The Defense Department revealed that it lost 24,000 files to foreign intruders this past spring, according to a Washington Post article. This wasn't the first Pentagon breach, as last summer, it was announced that the Department of Defense was the victim of a cyber attack that involved 28,000 cases. And lately, there has been plenty of news about military contractors who have been breached.
In response, the Pentagon has announced it is rolling out a new cyber defense strategy. As the Washington Post article said:
The Pentagon's vast networks are believed to be the subject of malicious probing every day, but it is often difficult if not impossible to determine the identity of an attacker.
The new strategy includes five initiatives that include creating an exceptional cyber workforce, partnering with other government departments, and building robust relationships with U.S. allies for better collective cybersecurity.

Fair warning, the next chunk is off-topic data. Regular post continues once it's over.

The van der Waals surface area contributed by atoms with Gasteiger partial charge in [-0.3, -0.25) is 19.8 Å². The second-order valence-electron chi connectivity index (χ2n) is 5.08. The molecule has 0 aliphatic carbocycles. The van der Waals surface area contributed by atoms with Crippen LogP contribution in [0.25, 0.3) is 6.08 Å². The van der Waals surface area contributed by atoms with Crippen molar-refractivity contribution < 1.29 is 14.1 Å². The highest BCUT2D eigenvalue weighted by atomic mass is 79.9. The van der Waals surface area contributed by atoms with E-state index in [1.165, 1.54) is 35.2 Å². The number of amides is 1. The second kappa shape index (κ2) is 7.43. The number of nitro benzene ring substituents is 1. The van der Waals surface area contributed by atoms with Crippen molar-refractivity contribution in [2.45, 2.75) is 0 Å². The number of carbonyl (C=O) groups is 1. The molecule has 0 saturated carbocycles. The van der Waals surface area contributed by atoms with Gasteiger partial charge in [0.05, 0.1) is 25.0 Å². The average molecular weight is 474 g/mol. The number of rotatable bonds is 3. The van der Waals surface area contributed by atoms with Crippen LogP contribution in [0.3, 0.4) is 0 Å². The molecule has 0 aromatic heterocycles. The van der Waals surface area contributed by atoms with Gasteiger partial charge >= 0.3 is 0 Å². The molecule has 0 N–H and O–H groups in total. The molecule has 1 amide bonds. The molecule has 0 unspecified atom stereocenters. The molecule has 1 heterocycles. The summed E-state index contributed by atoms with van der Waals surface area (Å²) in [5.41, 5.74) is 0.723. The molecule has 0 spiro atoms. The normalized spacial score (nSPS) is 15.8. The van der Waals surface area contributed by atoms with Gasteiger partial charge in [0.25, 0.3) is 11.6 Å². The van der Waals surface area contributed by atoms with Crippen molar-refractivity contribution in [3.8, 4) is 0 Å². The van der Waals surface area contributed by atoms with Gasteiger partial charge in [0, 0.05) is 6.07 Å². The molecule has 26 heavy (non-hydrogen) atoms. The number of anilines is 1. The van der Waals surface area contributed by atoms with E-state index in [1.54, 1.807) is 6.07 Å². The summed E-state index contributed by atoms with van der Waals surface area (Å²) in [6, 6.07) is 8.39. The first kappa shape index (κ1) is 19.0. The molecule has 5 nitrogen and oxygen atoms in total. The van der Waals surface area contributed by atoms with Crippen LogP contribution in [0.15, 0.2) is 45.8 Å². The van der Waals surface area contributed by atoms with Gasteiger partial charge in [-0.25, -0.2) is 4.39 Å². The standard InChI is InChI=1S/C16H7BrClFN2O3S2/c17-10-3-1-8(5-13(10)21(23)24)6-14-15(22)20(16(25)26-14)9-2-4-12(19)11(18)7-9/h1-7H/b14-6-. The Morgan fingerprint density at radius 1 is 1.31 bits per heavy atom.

This is just a start, Pentagon officials said. According to the Wall Street Journal:
Marine Gen. James Cartwright, vice chairman of the Joint Chiefs of Staff, said that over the next decade the military would move beyond building better firewalls and make clear to adversaries that they will pay a price for serious cyberattacks.
"There is no penalty to attacking us now. We have to figure out a way to change that," Gen. Cartwright said.